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Archaeologists on Crete find skeleton covered with gold foil in 2,700-year-old g

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« on: September 29, 2010, 02:15:35 am »

Archaeologists on Crete find skeleton covered with gold foil in 2,700-year-old grave

By Nicholas Paphitis (CP) 14 hours ago




ATHENS, Greece Greek archaeologists have found an ancient skeleton covered with gold foil in a grave on the island of Crete, officials said Tuesday.

Excavator Nicholas Stampolidis said his team discovered more than 3,000 pieces of gold foil in the 7th-century B.C. twin grave near the ancient town of Eleutherna.

Cemeteries there have produced a wealth of outstanding artifacts in recent years.

The tiny gold ornaments, from 1 to 4 centimetres (0.4 to 1.5 inches) long, had been sewn onto a lavish robe or shroud that initially wrapped the body of a woman and has almost completely rotted away but for a few off-white threads.

"The whole length of the (grave) was covered with small pieces of gold foil square, circular and lozenge-shaped," Stampolidis told The Associated Press. "We were literally digging up gold interspersed with earth, not earth with some gold in it."

The woman, who presumably had a high social or religious status, was buried with a second skeleton in a large jar sealed with a stone slab weighing more than half a ton. It was hidden behind a false wall, to confuse grave robbers.

Experts are trying to determine the other skeleton's sex.

The grave also contained a copper bowl; pottery; perfume bottles imported from Egypt or Syria and Palestine; hundreds of amber, rock crystal and faience beads; as well as a gold pendant in the form of a bee goddess that probably was part of a rock crystal and gold necklace.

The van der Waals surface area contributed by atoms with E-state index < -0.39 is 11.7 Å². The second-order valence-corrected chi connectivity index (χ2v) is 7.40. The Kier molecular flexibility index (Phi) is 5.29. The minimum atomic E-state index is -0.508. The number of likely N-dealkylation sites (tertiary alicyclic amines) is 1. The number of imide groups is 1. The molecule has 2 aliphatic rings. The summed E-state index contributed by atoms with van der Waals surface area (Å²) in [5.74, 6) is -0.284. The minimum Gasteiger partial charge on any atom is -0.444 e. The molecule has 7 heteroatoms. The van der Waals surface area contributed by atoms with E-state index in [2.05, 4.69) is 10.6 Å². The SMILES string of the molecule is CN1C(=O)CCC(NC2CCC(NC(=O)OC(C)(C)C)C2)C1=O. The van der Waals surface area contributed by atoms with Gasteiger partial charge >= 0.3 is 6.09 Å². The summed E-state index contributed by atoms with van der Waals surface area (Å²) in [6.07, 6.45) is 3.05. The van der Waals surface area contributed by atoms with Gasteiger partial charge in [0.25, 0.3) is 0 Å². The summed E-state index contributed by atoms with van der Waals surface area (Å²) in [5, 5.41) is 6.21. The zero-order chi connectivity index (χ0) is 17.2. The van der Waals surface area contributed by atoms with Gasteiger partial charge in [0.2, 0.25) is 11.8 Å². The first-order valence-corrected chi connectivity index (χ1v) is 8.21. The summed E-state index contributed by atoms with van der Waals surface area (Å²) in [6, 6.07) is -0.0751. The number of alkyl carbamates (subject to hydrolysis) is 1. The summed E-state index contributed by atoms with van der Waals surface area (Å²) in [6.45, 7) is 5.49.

"If you look at it one way up, it's shaped like a lily," said Stampolidis, a professor of archaeology at the University of Crete who has worked at Eleutherna for the 25 years. "Turned upside down, you see a female figure holding her breasts, whose lower body is shaped as a bee with wings. The workmanship is exquisite."

The ruins of Eleutherna stand on the northern foothills of Mount Ida the mythical birthplace of Zeus, chief of the ancient Greek gods. Past excavations have discovered a citadel, homes and an important cemetery with lavish female burials.

The town flourished from the 9th century B.C. the dark ages of Greek archaeology that followed the fall of Crete's great Minoan palatial culture and endured until the Middle Ages.

Copyright 2010 The Canadian Press. All rights reserved.

http://www.google.com/hostednews/canadianpress/article/ALeqM5gX5SVZzbhOKVnPCa5pNoCvFIePew?docId=4661350
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